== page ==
LIMA, Peru — Wearing a white robe and shoes worn down by dust, Venezuelan Brother Ronald Marín is the only one who administers funerals in a cemetery far from the Peruvian capital’s center.
At a time when Peruvian authorities calculate that more than a quarter of Lima’s population may have been infected with the new coronavirus, Marín is one of the few Catholic Church representatives who remain in cemeteries alongside the mourners.
“What we do is try to make people find hope,” said the man who until 2018 was a school teacher, managed the dining room of a parish in the Venezuelan city of Guacara, and visited the sick. He ultimately took vows of chastity, poverty and obedience.
Catholic churches in Peru closed their churches to avoid contagions while virtual Masses on the internet has multiplied, but a handful of the devout, including Marín, believe that their duty is to pray with the sick, provide support in cemeteries and pray with family members of the victims.
Marín carries a rucksack with a worn-leaf book with the title Funeral Ritual, a silver cross, and a copper sprinkler with which he splashes holy water at the end of the last prayer for the deceased in a cemetery that looks like a miniature city wedged between two desert hills.
In his reflections, shortly before the coffins wrapped in transparent plastic are buried, the religious brother quotes Job and the calamities he experienced, Ezekiel walking through a valley of dry bones and Tobias listening to his father’s advice on how to bury him.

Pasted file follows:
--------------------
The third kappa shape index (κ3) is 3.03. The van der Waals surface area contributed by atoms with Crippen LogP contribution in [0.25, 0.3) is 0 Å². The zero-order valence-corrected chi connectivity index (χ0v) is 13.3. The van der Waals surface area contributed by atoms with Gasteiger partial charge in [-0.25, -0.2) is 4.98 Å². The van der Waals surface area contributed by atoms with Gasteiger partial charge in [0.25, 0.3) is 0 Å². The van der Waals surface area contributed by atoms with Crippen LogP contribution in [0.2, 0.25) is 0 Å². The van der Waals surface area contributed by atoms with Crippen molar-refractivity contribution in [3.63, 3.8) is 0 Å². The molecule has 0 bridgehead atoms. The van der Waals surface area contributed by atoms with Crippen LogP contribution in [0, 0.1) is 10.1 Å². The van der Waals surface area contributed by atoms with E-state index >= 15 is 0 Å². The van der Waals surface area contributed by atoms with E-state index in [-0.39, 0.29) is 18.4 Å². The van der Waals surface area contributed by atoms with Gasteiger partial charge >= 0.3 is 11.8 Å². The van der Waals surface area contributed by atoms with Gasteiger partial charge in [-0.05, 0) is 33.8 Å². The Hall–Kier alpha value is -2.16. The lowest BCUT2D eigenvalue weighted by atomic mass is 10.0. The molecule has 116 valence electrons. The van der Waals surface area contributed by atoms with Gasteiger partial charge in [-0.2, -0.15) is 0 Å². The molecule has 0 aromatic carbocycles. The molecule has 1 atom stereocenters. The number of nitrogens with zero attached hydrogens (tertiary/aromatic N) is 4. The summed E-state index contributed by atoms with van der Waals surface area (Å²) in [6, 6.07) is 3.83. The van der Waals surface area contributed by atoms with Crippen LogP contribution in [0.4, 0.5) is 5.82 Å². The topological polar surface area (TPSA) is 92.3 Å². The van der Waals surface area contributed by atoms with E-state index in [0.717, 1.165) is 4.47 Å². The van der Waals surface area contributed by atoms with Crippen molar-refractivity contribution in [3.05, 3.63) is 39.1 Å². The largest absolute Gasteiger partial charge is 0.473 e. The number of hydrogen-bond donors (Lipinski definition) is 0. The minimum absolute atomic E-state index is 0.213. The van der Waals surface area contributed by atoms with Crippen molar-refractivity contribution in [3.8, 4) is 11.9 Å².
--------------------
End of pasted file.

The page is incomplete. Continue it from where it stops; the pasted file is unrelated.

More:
Marín, 30 years old and with an education degree from the University of Carabobo, arrives before noon and leaves at night when the cemetery of the Comas district of Lima, with more than half a century of existence and no electric light on the grounds, empties of the living and only the dead remain.
When he is not tending to the deceased, he visits the surrounding neighborhoods where since 2018 he has taught catechism to almost a hundred sons and daughters of bricklayers, florists and candy vendors so that they can receive baptism and first communion in a nearby church.
He left Venezuela after protesting for more than a decade against the socialist government and when in 2018 he became infected with tuberculosis, a doctor recommended that he migrate in order to feed himself better.
His worn-out cell phone, with the screen cracked into dozens of fragments, rings in the early morning with calls, audios and text messages from people who ask him if he will be in the cemetery the next day to pray for someone who has just died.
Sometimes they invite him to pray at the homes of the deceased after the first month of death.
The presence of the laity in areas where the church never came summons neighbors who dressed in facemasks come to pray.
Marín asks for a chair and reflects on the teachings of the Bible. He uses simple words like when he was a teacher in Venezuela, a profession he practiced until traveling to Peru in search of work like 830,000 other migrants.
In Lima he sold hot coffee on the streets and slept in a car depot. Shortly after, he met the parish priest of a church where he was assigned a janitor job for a month before being sent to the cemetery to comfort the mourners.
Peru has the highest death rate per million in the Americas, above Chile, the United States, Brazil and Mexico.
At the moment 395,000 are infected and 18,600 have died so far.